Congress eyes EB-5 changes

China Daily (USA) - - FRONT PAGE - By PAUL WELITZKIN in New York paulwelitzkin@chi­nadai­lyusa.com

Leg­is­la­tion in Wash­ing­ton to ex­tend an im­mi­grant in­vestor pro­gram that is pop­u­lar with the Chi­nese could af­fect past, present and fu­ture par­tic­i­pants if the pro­posed changes to the pro­gram be­come law.

Known as the EB-5 visa pro­gram, it is de­signed for for­eign­ers who in­vest at least $500,000 in a project that will cre­ate a min­i­mum of 10 jobs in an eco­nom­i­cally-de­pressed re­gion in the US. In re­turn the in­vestors re­ceive a two-year visa with a good chance of ob­tain­ing per­ma­nent res­i­dency for them and their fam­i­lies.

In 2014, the US is­sued more than 10,000 of the visas and about 85 per­cent went to peo­ple from China.

Bills un­der con­sid­er­a­tion in the US House of Rep­re­sen­ta­tives and Se­nate would in­crease the min­i­mum EB-5 in­vest­ment from $500,000 to $800,000 for projects in high unem­ploy­ment ar­eas. In low unem­ploy­ment re­gions, the min­i­mum in­vest­ment would rise to $1.2 mil­lion from $1 mil­lion.

The higher min­i­mums would also ap­ply to ap­pli­ca­tions that were filed as far back as June 1, 2015.

David North, a fel­low at the Cen­ter for Im­mi­gra­tion Stud­ies in Wash­ing­ton, said the min­i­mum in­vest­ment was set back in 1993 and there has been no ad­just­ment for in­fla­tion since then.

“Other na­tions charge much more than we do. For ex­am­ple it is $1.5 mil­lion in the Ba­hamas,” North said. Even at $800,000, “it is a scream­ing bar­gain at that rate,” he said.

Stephen Yale-Loehr, a law pro­fes­sor at Cor­nell Univer­sity and an im­mi­gra­tion at­tor­ney, said the retroac­tiv­ity pro­vi­sion will likely raise le­gal con­cerns.

“The US Supreme Court has held that Congress should not nor­mally change the rules in the mid­dle of the game. Fun­da­men­tal no­tions of fair­ness coun­sel against ap­ply­ing new rules to con­duct that pre­dates the leg­is­la­tion, since in­di­vid­u­als should have an op­por­tu­nity to know what the law is and to con­form their con­duct ac­cord­ingly. The retroac­tiv­ity pro­vi­sion would surely be chal­lenged in court,” said Yale-Loehr.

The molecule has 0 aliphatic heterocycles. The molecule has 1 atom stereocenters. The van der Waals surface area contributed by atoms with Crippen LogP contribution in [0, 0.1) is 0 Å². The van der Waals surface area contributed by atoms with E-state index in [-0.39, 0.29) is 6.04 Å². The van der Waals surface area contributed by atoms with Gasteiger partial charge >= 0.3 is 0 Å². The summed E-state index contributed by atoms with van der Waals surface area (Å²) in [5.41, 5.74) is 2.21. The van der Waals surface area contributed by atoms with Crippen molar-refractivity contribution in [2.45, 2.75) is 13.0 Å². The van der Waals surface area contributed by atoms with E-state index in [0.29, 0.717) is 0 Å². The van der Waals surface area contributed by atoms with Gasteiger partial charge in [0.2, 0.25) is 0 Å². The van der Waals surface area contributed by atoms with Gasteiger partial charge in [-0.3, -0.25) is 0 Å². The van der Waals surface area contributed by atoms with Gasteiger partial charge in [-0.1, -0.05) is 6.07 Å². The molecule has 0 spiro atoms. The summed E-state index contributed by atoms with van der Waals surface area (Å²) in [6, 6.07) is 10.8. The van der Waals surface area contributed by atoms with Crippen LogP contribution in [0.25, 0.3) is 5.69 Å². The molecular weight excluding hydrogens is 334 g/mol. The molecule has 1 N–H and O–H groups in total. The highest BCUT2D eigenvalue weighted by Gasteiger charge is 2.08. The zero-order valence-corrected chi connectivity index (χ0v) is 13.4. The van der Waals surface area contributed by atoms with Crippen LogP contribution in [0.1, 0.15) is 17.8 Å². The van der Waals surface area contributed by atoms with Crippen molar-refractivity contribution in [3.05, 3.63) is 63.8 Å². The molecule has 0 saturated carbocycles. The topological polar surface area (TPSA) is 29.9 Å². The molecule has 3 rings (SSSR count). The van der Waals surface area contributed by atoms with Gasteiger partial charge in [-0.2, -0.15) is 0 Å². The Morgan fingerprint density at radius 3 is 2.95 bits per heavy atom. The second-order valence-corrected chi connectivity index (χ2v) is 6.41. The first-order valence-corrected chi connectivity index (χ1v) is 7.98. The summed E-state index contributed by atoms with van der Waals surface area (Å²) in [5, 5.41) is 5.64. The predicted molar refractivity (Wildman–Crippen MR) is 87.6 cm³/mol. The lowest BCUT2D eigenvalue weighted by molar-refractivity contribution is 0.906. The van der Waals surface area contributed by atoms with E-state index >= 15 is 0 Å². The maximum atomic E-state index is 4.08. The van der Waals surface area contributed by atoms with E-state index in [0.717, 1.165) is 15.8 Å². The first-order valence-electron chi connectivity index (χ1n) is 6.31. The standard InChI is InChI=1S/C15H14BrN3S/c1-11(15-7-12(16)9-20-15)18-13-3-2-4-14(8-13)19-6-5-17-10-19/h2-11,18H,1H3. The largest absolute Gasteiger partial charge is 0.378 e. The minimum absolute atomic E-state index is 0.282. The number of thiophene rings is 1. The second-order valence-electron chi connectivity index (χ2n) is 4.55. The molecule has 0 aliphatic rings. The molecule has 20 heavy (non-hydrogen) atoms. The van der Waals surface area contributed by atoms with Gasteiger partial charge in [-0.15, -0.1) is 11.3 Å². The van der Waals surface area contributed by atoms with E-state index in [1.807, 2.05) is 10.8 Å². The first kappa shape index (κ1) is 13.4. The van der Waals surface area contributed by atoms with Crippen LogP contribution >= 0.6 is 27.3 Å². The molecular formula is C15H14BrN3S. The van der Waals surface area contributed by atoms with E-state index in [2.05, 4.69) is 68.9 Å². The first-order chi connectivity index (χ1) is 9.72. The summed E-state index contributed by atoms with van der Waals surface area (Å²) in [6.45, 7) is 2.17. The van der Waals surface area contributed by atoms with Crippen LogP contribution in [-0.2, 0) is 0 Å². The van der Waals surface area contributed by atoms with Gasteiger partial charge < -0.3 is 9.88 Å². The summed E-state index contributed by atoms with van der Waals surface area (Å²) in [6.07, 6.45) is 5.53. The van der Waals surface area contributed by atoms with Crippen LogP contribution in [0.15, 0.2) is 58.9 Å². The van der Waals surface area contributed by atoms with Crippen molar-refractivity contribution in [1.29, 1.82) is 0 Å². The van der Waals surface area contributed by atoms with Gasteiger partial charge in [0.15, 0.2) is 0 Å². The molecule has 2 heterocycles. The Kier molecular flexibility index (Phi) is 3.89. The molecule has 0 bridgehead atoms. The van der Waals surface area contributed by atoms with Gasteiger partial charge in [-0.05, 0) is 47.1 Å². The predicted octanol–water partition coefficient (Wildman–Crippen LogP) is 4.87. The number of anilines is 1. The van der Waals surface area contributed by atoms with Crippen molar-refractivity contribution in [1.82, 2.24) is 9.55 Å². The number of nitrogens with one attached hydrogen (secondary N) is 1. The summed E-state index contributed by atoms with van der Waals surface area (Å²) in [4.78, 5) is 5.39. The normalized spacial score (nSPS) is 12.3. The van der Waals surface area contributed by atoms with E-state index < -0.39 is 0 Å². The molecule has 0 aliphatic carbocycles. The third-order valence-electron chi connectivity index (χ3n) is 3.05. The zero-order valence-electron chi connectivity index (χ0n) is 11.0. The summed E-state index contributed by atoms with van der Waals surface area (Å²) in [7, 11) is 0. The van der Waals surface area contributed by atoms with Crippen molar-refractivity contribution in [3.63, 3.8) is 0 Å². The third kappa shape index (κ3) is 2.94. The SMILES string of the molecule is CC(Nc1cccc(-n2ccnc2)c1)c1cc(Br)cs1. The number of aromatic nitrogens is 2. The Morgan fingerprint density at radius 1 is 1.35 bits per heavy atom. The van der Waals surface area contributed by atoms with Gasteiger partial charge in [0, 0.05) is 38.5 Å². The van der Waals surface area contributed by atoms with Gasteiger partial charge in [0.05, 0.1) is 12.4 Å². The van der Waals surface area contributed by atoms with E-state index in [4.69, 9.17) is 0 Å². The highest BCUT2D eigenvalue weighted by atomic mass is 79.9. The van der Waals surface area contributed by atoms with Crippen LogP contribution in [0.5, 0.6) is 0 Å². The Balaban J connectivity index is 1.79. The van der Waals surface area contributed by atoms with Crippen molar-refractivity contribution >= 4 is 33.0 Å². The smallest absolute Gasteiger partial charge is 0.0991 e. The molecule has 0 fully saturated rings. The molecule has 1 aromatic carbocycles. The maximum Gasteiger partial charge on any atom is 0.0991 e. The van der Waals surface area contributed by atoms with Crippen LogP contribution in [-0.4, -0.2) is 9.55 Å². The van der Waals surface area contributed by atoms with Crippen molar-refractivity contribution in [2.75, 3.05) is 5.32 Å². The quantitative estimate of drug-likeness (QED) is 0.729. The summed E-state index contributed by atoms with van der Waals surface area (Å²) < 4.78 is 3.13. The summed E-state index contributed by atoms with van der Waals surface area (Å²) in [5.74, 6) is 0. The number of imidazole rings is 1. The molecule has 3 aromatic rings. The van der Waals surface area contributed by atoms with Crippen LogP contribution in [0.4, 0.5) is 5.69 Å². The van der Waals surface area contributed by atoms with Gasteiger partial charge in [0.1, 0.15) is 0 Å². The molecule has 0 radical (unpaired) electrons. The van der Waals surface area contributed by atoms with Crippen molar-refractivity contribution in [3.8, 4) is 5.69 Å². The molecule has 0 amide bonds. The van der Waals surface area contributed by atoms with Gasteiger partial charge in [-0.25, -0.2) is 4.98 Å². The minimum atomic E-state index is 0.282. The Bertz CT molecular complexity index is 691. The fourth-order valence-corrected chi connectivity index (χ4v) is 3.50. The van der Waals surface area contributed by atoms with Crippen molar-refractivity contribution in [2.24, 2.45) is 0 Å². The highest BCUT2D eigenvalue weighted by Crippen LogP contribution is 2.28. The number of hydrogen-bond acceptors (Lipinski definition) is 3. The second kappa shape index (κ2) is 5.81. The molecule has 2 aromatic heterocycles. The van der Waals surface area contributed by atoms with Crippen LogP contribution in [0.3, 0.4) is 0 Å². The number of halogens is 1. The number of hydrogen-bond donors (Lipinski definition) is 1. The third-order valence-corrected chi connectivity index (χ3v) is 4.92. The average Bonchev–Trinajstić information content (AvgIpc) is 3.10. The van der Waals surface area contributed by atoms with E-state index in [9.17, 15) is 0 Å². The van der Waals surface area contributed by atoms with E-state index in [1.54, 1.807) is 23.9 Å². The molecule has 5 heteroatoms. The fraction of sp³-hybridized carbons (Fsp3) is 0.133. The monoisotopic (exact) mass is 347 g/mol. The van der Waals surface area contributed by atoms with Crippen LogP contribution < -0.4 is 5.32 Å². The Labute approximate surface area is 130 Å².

He be­lieves that most cur­rent in­vestors who have al­ready filed EB-5 pe­ti­tions would at­tempt to com­ply with what­ever new rules Congress en­acts. But if the changes ever be­come law they “would cer­tainly dampen en­thu­si­asm for the EB-5 pro­gram. That would be un­for­tu­nate since the pro­gram cre­ates thou­sands of jobs each year for US work­ers at no ex­pense to Amer­i­can tax­pay­ers,” said Yale-Loehr.

Barry Hersh, a pro­fes­sor at New York Univer­sity’s Schack In­sti­tute of Real Es­tate, said there has been talk about rais­ing the amount re­quired for an EB-5 visa and pre­vent­ing abuses in the pro­gram.

“If these pro­posed rules are put in ef­fect, it will un­doubt­edly im­pact many projects; some will still be able to at­tract EB-5 fund­ing but at a higher cost, oth­ers will find al­ter­na­tive but likely higher cost sources of fi­nanc­ing and still pro­ceed, but other projects are likely to be stalled or even aban­doned,” Hersh said in an email.

“EB-5 has mostly been used in New York, San Fran­cisco and other ma­jor mar­kets, but its use has been spread­ing,” he con­tin­ued. “Tighter rules and higher costs may well dis­cour­age those who have not done EB-5 trans­ac­tions from even try­ing, but New York and other ma­jor EB-5 mar­kets would also be im­pacted.”

Hersh be­lieves de­vel­op­ers will be able to work around what­ever changes Congress makes to EB-5.

“There was real es­tate de­vel­op­ment, even booms, be­fore EB-5 and in to­day’s world there are more sources of fi­nanc­ing for US de­vel­op­ment, in­clud­ing crowd­fund­ing and non EB-5 in­ter­na­tional in­vest­ment from China and else­where into the US, than in the past. Real es­tate de­vel­op­ers find a way,” he said.

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